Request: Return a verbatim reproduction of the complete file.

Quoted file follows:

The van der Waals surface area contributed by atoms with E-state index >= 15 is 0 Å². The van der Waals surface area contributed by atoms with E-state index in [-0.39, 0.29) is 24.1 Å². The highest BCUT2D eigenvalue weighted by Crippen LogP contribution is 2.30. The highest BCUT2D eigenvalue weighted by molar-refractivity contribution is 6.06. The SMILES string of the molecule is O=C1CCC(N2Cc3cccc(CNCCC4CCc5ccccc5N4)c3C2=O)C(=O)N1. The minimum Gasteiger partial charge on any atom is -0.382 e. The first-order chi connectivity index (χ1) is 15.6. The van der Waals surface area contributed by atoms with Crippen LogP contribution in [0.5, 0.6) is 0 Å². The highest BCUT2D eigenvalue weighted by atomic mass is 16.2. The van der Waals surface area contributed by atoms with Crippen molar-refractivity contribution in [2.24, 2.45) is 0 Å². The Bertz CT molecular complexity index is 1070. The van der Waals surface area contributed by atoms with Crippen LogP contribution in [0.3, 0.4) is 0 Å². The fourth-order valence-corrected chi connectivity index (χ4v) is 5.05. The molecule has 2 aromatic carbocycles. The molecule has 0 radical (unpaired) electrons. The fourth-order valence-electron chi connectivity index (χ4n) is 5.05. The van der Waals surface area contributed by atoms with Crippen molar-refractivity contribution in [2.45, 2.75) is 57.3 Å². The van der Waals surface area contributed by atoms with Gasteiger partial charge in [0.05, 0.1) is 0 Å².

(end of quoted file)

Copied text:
The van der Waals surface area contributed by atoms with E-state index >= 15 is 0 Å². The van der Waals surface area contributed by atoms with E-state index in [-0.39, 0.29) is 24.1 Å². The highest BCUT2D eigenvalue weighted by Crippen LogP contribution is 2.30. The highest BCUT2D eigenvalue weighted by molar-refractivity contribution is 6.06. The SMILES string of the molecule is O=C1CCC(N2Cc3cccc(CNCCC4CCc5ccccc5N4)c3C2=O)C(=O)N1. The minimum Gasteiger partial charge on any atom is -0.382 e. The first-order chi connectivity index (χ1) is 15.6. The van der Waals surface area contributed by atoms with Crippen LogP contribution in [0.5, 0.6) is 0 Å². The highest BCUT2D eigenvalue weighted by atomic mass is 16.2. The van der Waals surface area contributed by atoms with Crippen molar-refractivity contribution in [2.24, 2.45) is 0 Å². The Bertz CT molecular complexity index is 1070. The van der Waals surface area contributed by atoms with Crippen LogP contribution in [0.3, 0.4) is 0 Å². The fourth-order valence-corrected chi connectivity index (χ4v) is 5.05. The molecule has 2 aromatic carbocycles. The molecule has 0 radical (unpaired) electrons. The fourth-order valence-electron chi connectivity index (χ4n) is 5.05. The van der Waals surface area contributed by atoms with Crippen molar-refractivity contribution in [2.45, 2.75) is 57.3 Å². The van der Waals surface area contributed by atoms with Gasteiger partial charge in [0.05, 0.1) is 0 Å².